AS Psychology B approaches advantages and disadvantages

Key approaches advantages and disadvantages

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  • Created by: Shiree
  • Created on: 07-01-13 18:12

The Biological approach

Strengths:

  • The biological approach uses scientific, experimental procedures in its investigations.
  • It provides strong arguments for the nature side of the nature-nurture debate.
  • The biological approach has had many useful applications, for example drugs to alleviate disorders such as bipolar depression.

Limitations:

  • The biological approach is reductionist. It explains all thoughts and behaviours in terms of the actions of nerves and chemicals.
  • The approach is over-simplistic. It fails to fully appreciate the influence environmental factors can have on behaviour.
  • The approach raises ethical issues, for example genetic mapping. Is it right to artificially manipulate our genetic mapping?
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The Behaviourist approach

Strengths:

  • Behaviourists' use of rigorous, experimental methods of research enhances the credibility of psychology as a scientific discipline.
  • The approach provides strong arguments for the nurture side of the nature-nurture debate.
  • The approach has provided a number of practical applications and techniques to shape behaviour, for example the use of rewards in education.

Limitations:

  • The behaviourist approach ignores the mental processes that are involved in learning unlike the cognitive approach, which views these processes,as important.
  • The approach rejects the possible role of biological factors (nature) in human behaviour.
  • behaviourists view humans as passive learners at the mercy of their environment unlike humanistic psychologists who view humans as active agents.
  • The principles of operant and classical conditioning do not account for spontaneous behaviour in humans.
  • The use of animals in applying laws to humans has been criticised. Surely we are more complex than animals?
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Social learning theory

Strengths:

  • Social learning theory takes into account the cognitive processes that are involved in learning.
  • Social learning theorists use both experimental and non-experimental methods of research, for example Bandura's use of the experimental and observational method when investigating gender differences in aggression.
  • Social learning theory has been applied to many areas of psychology and has provided effective explanations of behaviour, for example acquisition of gender roles.

Limitations:

  • Social learning theory does not fully explain individual differences, that is to say what may be perceived to be reinforcement for one person, may not be for another.
  • Social learning theory does not account for all behaviour. For example, if we learn by observing others, how is it that a person becomes a criminal when they have not associated with and/or observed criminals and their behaviour?
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Cognitive approach

Strengths:

  • The cognitive approach focuses on internal metal processes, unlike behaviourism.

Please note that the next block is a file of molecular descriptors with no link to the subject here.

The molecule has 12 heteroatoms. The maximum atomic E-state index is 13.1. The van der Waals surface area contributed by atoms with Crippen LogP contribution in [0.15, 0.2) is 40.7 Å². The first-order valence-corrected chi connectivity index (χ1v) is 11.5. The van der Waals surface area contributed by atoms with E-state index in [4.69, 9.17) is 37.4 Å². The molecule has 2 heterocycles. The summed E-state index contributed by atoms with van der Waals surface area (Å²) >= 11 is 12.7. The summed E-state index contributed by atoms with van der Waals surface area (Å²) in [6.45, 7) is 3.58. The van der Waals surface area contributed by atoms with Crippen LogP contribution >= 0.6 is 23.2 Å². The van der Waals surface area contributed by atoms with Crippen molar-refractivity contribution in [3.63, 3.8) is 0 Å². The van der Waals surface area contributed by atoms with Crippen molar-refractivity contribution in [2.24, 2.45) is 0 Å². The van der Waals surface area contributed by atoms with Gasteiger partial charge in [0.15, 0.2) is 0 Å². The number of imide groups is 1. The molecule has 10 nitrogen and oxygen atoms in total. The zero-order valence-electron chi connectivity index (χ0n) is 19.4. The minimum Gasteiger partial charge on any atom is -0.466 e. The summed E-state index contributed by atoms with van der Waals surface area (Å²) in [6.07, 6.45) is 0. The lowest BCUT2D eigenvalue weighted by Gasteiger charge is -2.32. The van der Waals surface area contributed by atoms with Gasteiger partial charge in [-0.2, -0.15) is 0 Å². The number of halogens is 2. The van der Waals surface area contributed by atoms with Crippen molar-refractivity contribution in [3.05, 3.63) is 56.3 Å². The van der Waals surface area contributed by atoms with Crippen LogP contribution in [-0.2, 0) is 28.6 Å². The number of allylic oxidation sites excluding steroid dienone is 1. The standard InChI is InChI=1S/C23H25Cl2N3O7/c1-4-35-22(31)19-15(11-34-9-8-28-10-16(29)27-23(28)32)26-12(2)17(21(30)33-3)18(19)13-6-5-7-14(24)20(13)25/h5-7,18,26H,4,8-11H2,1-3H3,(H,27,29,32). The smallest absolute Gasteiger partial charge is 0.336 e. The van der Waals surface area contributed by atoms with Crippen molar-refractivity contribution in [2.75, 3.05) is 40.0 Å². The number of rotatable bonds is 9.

• The approach uses scientific experimental methods, unlike humanistic psychologists.
  • Models such as the information-processing approach have been effectively used to explain mental processes.

Limitations:

  • Cognitive models have been criticised as over-simplistic, ignoring the complexities of the mind.
  • Humans are viewed as machines with the crude comparison of the mind to a computer.
  • Many cognitive theories are based on performance of artificial laboratory tasks therefore unrepresentative of everyday behaviours.
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The Psychodynamic approach

Strengths:

  • Freud acknowledged the importance of childhood experiences in determining adult personality.
  • Freud's theories offer casual explanations for underlying atypical psychological conditions.
  • Freud's methods of psychoanalysis are still used in psychiatry today.

Limitations:

  • Freud's theories are considered to be unfalsifiable and therefore unscientific.
  • Freud's use of the case study method lacks generalisability.
  • Freud's controversial idea that infants display sexual urges has received enormous criticism.
  • The effectiveness of psychoanalysis as a therapy is questioned in comparison to the proportion of patients who recover spontaneously from atypical disorders.
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The Humanistic approach

Strengths:

  • Humanistic psychologists view the person as an active agent, unlike behaviourism.
  • Humanistic psychologists promote the idea of personal responsibility - free will as apposed to determinism.
  • The subjective experience of a person is of value and importance.
  • Person centred therapy is used by psychologists and counsellors in therapy today.

Limitations:

  • Humanistic theories are hard to falsify. They lack predictive power and are therefore unscientific.
  • In rejecting the use of the scientific method, humanistic theories lack empirical support.
  • Humanistic psychologists over-emphasise the persons ability to change and develop, for example they ignore cultural constraints.
  • Individual emotions and consciousness are difficult to study objectively.
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Comments

Chloe Dickinson

Thank you so much for these, they have really helped summarise the points in detail and have been a great help for my revision!

Chloe Dickinson

Thank you so much for these, they have really helped summarise the points in detail and have been a great help for my revision!

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